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Choose the correct letter, A, B, C or D.
Write your answers in boxes 11-14 on your answer sheet.
11. The first sentence in paragraph B indicates
- A. The author’s fear about technology
- B. The inspiration of the director
- C. The contradictory feelings towards future
- D. The city elite’s well management of the workers
12. Why the function of the individual machines is not defined?
- A. Because Lang sticks to theme in a symbolic way.
- B. Because workers are more important to exploit.
- C. Because the fantasy sequence is difficult to take.
- D. Because the focus of the movie is not about machines.
13. The writer’s purpose in paragraph five is to
- A. Emphasize the multinational corporations’ profit-oriented goal.
- B. Compare the movie with the reality in the modern global economy
- C. Exploit the difference between fantasy and reality
- D. Enlighten the undeveloped industry
14. What is the writer’s opinion about the movie?
- A. The movie’s story-line is excellent.
- B. The movie has a poor implication in symbolism.
- C. The movie is perfect in all aspects.
- D. The movie is good but could be better.
1. YES (Đoạn A, “When German director Fritz Lang visited the United States in 1924, his first glimpse of the country was a night-time view of the New York skyline from the deck of an ocean liner.”)
2. NOT GIVEN (Không có thông tin)
3. NO (Đoạn C, “Lang emphasizes this idea in the famous shift-change sequence at the start of the movie when the workers walk in zombie-like geometric ranks, all dressed in the same dark overalls and all exhibiting the same bowed head and dead-eyed stare.”)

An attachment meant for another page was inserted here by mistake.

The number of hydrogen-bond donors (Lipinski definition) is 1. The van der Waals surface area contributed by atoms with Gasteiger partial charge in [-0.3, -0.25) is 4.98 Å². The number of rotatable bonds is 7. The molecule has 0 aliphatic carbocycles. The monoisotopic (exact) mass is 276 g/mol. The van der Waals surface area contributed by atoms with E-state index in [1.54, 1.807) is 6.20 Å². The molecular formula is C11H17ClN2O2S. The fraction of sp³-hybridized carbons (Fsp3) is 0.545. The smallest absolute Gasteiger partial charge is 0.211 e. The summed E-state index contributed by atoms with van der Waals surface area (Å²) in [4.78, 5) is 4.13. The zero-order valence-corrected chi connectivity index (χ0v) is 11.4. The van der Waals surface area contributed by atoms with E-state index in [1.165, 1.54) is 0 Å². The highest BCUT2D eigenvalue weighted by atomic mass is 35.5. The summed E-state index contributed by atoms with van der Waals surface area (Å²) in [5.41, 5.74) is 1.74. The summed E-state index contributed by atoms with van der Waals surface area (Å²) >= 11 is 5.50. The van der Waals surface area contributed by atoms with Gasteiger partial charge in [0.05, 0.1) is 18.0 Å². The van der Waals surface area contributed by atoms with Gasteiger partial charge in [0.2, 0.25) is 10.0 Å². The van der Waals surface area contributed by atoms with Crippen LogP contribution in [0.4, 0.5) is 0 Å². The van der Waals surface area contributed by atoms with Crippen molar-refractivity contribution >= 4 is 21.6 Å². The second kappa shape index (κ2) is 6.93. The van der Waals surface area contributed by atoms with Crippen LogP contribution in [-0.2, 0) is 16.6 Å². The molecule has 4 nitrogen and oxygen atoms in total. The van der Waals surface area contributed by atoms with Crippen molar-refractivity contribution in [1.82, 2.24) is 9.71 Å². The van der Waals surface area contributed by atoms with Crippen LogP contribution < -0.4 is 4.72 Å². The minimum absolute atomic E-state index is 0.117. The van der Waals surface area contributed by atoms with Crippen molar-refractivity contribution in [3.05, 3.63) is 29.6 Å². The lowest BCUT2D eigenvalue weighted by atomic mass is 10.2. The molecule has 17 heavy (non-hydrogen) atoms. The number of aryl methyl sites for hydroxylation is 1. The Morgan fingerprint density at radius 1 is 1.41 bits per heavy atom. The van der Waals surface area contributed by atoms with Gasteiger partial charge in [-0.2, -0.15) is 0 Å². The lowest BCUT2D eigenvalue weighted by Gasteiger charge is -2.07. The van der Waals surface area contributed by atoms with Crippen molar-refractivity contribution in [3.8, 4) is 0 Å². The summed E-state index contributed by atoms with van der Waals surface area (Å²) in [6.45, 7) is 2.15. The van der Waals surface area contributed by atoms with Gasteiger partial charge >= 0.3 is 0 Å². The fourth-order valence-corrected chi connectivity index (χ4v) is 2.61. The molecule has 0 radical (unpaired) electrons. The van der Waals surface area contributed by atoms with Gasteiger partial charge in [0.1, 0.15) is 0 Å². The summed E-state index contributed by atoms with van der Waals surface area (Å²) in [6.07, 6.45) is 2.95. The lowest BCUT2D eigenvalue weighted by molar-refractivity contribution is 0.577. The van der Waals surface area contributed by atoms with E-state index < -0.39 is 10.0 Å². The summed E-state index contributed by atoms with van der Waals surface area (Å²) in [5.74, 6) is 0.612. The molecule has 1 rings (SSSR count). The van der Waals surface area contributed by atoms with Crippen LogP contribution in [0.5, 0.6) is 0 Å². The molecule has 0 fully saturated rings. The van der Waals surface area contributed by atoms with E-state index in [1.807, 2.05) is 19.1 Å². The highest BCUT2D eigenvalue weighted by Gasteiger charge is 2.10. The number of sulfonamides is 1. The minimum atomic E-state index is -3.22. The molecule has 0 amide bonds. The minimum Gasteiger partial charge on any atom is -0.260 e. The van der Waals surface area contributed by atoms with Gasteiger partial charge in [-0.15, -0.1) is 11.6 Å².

4. NOT GIVEN (Không có thông tin)
5. Social division (Đoạn B, “ It’s also a world of extreme inequality and social division.”)
6. Machines (Đoạn B, “The workers live below ground and exist as machines working in an endless routine of mind-numbing 10-hour shifts while the city’s elite lead lives of luxury high above.”)
7. John Frederse (Đoạn B, “Presiding over them all is the Master of Metropolis, John Fredersen, whose sole satisfaction seems to lie in the exercise of power.”)
8. Abstract (Đoạn C, “Lang’s graphic depiction of the future is conceived in almost totally abstract terms.’)
9. Function (Đoạn C, “The function of the individual machines is never defined.”)
10. Efficiency (Đoạn E, “Like the industry in Metropolis, these corporations’ goals of increased efficiency and profits have little to do with the welfare of the majority of their employees or that of the population at large.”)